Marketers hold digital advertising channels to a different standard than traditional media, such as radio, TV and print, despite a lack of confidence in return on investment. Digital channels are perceived as effective and invite more spending – even when that effectiveness cannot be readily verified. These are among the surprising conclusions from a new survey of marketers at more than 360 brands and agencies around the globe, conducted by Nielsen.
The study, entitled “Annual Marketing Report: The Age of Dissonance,” examines how marketers perceive the effectiveness of digital and traditional channels, if their perception is driven by measurement data they can trust, and what ultimately influences budget decisions.
Fielded from January to March 2019, it found that investments in media channels “are often driven by a sense of effectiveness that isn't entirely grounded in reality, leading to wasted spend and missed opportunities,” Nielsen says.
One of the top headlines is this: “Digital media budgets follow perception, not reality.” Nielsen’s analysis found that novelty plays a “huge role” in marketers’ confidence, and newer ad channels tend to get the benefit of the doubt—“even when measurement and a channel’s perceived effectiveness aren’t necessarily aligned.”
The study goes further, concluding that a digital channel perceived to be effective “invites more spending” even when that effectiveness can’t be readily verified. Nielsen calls this “a scary proposition when millions of dollars could be at stake.” Traditional channels, such as radio, TV and print, aren’t afforded the same luxury as their digital competitors.
For the study, Nielsen asked 247 brand executives and 116 agency executives to rate what they perceive to be the effectiveness of paid digital media channels for their business. Paid search, social media and the video category came in at the top of the list. But for all the other digital channels, less than half of all respondents consider them effective. “This isn’t surprising for digital channels where advertising is a relatively new development,” Nielsen notes, such as podcasts, streaming audio or native advertising.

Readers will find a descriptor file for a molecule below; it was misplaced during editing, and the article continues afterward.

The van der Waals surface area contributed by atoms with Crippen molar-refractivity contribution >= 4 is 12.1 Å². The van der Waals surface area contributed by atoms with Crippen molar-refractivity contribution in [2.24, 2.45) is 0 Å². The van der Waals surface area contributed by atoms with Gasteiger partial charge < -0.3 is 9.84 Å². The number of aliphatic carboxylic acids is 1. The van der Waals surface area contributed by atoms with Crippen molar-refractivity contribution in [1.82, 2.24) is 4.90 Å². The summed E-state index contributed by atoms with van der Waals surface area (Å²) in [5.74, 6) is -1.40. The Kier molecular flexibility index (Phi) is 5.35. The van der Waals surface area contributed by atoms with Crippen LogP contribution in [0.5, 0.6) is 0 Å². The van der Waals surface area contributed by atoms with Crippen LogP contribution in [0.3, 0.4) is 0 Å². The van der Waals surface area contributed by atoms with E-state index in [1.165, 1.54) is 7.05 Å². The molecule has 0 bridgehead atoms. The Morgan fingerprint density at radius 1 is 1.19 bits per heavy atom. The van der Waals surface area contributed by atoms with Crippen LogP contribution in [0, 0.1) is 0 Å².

Yet the perceived effectiveness of certain channels isn’t necessarily tied to confidence marketers have in their ability to measure ROI, Nielsen says. For example, email is the digital channel that marketers have the most confidence in, with 67% of respondents being very confident that they know how to measure its ROI. It was followed by search (63%) and display (53%). “Those results make sense, considering that those are the digital channels that have been around the longest,” the report observes. Yet newer, sexier channels like social media and video don’t fare as well as they did on the effectiveness scale. “Marketers evidently have a lot of faith in these relatively new digital channels and tend to call them effective without being absolutely confident in their ability to measure ROI,” Nielsen explains.
When analyzing the correlation between a channel’s perceived effectiveness and a marketer’s decision to invest more money into it over the next 12 months, the researchers found that “they’re willing to continue to invest in a digital channel even if that channel’s performance is lackluster.”
And in a finding likely to resonate with ad sellers in radio, Nielsen found the story is “very different” for traditional media. Radio, TV and print have been around much longer, and their effectiveness doesn’t guarantee that their budgets will increase. “Consciously or not, marketers seem to hold traditional channels to a higher standard,” the report concludes.
The takeaway for marketers is that gut feel isn’t good enough anymore. “Marketers are seeking greater accountability in today's increasingly omni-channel landscape, yet we learned through this study that their investments in media are often driven by perception versus reality," said Matt Krepsik, Global Head of Analytics, Nielsen. "The good news is that the industry is working hard to bring credible measurement solutions to market, not just to make sense of newer digital channels, but to provide comparable metrics across all channels. Only then can marketers think holistically and make smarter investments across the entire customer journey."
The sample consists of 363 respondents, with nearly 80% of participants at the Director-level and above.